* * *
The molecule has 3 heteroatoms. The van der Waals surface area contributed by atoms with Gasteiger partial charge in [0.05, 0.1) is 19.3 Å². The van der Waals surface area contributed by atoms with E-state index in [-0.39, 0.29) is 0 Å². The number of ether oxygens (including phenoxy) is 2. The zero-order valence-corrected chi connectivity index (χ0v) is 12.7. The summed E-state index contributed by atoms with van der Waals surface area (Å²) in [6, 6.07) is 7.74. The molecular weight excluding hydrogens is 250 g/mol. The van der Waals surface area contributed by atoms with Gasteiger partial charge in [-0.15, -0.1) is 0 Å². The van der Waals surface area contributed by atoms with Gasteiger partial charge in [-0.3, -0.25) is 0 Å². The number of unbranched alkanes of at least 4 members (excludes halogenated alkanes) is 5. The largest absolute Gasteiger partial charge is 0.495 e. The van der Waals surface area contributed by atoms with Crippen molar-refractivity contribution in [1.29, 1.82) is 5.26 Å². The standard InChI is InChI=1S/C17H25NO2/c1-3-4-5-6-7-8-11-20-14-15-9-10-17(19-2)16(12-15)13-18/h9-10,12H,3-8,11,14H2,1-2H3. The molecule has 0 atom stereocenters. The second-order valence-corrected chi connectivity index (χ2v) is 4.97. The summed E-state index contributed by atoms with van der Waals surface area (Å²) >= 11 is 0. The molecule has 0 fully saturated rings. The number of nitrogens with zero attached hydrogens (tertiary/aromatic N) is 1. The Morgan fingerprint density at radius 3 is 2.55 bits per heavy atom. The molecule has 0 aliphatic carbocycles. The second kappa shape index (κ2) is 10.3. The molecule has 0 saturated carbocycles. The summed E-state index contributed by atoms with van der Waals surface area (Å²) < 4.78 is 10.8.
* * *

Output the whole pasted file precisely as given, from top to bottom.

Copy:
The molecule has 3 heteroatoms. The van der Waals surface area contributed by atoms with Gasteiger partial charge in [0.05, 0.1) is 19.3 Å². The van der Waals surface area contributed by atoms with E-state index in [-0.39, 0.29) is 0 Å². The number of ether oxygens (including phenoxy) is 2. The zero-order valence-corrected chi connectivity index (χ0v) is 12.7. The summed E-state index contributed by atoms with van der Waals surface area (Å²) in [6, 6.07) is 7.74. The molecular weight excluding hydrogens is 250 g/mol. The van der Waals surface area contributed by atoms with Gasteiger partial charge in [-0.15, -0.1) is 0 Å². The van der Waals surface area contributed by atoms with Gasteiger partial charge in [-0.3, -0.25) is 0 Å². The number of unbranched alkanes of at least 4 members (excludes halogenated alkanes) is 5. The largest absolute Gasteiger partial charge is 0.495 e. The van der Waals surface area contributed by atoms with Crippen molar-refractivity contribution in [1.29, 1.82) is 5.26 Å². The standard InChI is InChI=1S/C17H25NO2/c1-3-4-5-6-7-8-11-20-14-15-9-10-17(19-2)16(12-15)13-18/h9-10,12H,3-8,11,14H2,1-2H3. The molecule has 0 atom stereocenters. The second-order valence-corrected chi connectivity index (χ2v) is 4.97. The summed E-state index contributed by atoms with van der Waals surface area (Å²) >= 11 is 0. The molecule has 0 fully saturated rings. The number of nitrogens with zero attached hydrogens (tertiary/aromatic N) is 1. The Morgan fingerprint density at radius 3 is 2.55 bits per heavy atom. The molecule has 0 aliphatic carbocycles. The second kappa shape index (κ2) is 10.3. The molecule has 0 saturated carbocycles. The summed E-state index contributed by atoms with van der Waals surface area (Å²) < 4.78 is 10.8.